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26.02.2005 Regional News

Pay school fees through banks - headmistress

By GNA

Ho, Feb. 26, GNA - Mrs Philomena Afeti, Headmistress of OLA Secondary School in Ho has advised parents and guardians to pay the school fees of their children and wards with bank payment orders or directly into accounts of schools to avoid losing huge amounts of money through thefts or misappropriation. She conceded that commissions paid on such transactions at the banks were high but asked parents to be mindful of the risk of carrying quite huge sums of money around these days.

Mrs Afeti who was giving an overview of the 2003/2004 academic year during the Annual General meeting of the Parent/Teacher Association (PTA) on Saturday said it was not uncommon for students entrusted with school fees, to use them on other things. She also spoke against the practice of some parents passing on the payment of school fees to subsequent terms, saying that though "times were hard parents should endeavour to pay fees regularly to save their children the embarrassment of being sent home".

Mrs Afeti stated that government had not released funds for those on scholarship for the year thereby adding to the difficulty in purchasing food, since suppliers were refusing credit. She expressed reservations about students sending messages to their parents whenever they were sick without recourse or knowledge of school authorities. Mrs Afeti assured parents that the school had well laid out procedures for handling sick students and would duly inform them if their wards were too sick and needed to go home.

The Headmistress also asked parents to inform school authorities whenever their wards were on unorthodox medications, to enable them act with dispatch, in case of reactions, as had happened in some few cases. She said OLA Secondary School remained the best performing Senior Secondary School in the Volta Region, according to the Senior Secondary School Certificate Examination (SSSCE) results league table released by the Ghana Education Service (GES).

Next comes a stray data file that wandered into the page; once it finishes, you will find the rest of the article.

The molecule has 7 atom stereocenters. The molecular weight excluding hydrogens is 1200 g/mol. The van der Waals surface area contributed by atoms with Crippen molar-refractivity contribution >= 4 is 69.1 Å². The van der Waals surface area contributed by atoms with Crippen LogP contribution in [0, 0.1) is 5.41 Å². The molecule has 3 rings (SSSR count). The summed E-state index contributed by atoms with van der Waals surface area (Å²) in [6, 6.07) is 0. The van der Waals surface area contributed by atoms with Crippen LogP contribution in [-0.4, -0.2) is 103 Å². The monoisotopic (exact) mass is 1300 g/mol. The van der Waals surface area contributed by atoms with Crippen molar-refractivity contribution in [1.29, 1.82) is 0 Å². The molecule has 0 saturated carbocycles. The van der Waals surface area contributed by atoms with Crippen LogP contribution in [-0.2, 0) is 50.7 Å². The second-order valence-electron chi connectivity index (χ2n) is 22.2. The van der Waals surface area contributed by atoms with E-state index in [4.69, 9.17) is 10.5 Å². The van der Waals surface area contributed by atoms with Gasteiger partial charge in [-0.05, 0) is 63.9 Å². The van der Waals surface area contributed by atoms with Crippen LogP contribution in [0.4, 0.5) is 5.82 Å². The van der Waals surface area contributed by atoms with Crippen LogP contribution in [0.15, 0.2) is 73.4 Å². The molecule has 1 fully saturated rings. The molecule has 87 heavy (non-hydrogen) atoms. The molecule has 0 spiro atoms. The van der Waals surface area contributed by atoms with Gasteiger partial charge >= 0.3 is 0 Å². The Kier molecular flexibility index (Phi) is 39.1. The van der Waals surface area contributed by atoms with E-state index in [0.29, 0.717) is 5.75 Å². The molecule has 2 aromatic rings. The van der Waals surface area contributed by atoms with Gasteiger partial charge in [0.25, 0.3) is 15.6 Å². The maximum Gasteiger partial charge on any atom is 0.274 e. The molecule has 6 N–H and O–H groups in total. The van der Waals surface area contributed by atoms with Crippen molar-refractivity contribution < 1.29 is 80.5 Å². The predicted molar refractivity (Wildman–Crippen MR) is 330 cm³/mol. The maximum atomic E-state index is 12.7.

Mrs Afeti said the school presented 332 students for the 2004 examinations and scored 100 per cent with all the candidates passing in 11 subjects. She said 258 candidates got between aggregate seven and 24, which qualified them to enter tertiary school. Mrs Afeti attributed the good performances over the years to the "good level of discipline" in the school and the PTA sponsored extra classes. She reminded parents to visit their wards only at the stipulated visiting hours, regretting that some parents and their emissaries when visiting proceed to fetch their wards even if they were in dormitories without permission, and protest when school authorities complain. "That is unacceptable, the dormitories for students are out of bounds to everybody out of the school system, including parents," the Headmistress stressed.

Mr Lawrence Kokorokoh, Chairman of the PTA in a report said the school fence wall and Assembly Hall projects were going on according schedule. He said the government, through the GETFUND, had taken over the construction of the Assembly Hall Complex and hinted that it would be completed soon. Mr Kokorokoh lauded the quality of individual performance in the 2004 SSSCE with 63 students attaining grade A and 94 with grade B in mathematics while 16 got A and 78 got B in English Language. He said the extra class hours had been merged with the normal school classes hour system for convenience.

There was furore over the audited financial report with some parents insisting that the Auditor who examined the accounts be present to read his report and answer queries otherwise the report was technically flawed and unacceptable. The meeting, nonetheless, went ahead and accepted the report but set up a three-member committee to collate and clear concerns of parents with the audit team. Mr Fred Accorlor, a Ho Polytechnic Lecturer was elected Chairman of a new executive committee to run the association for the next two years.

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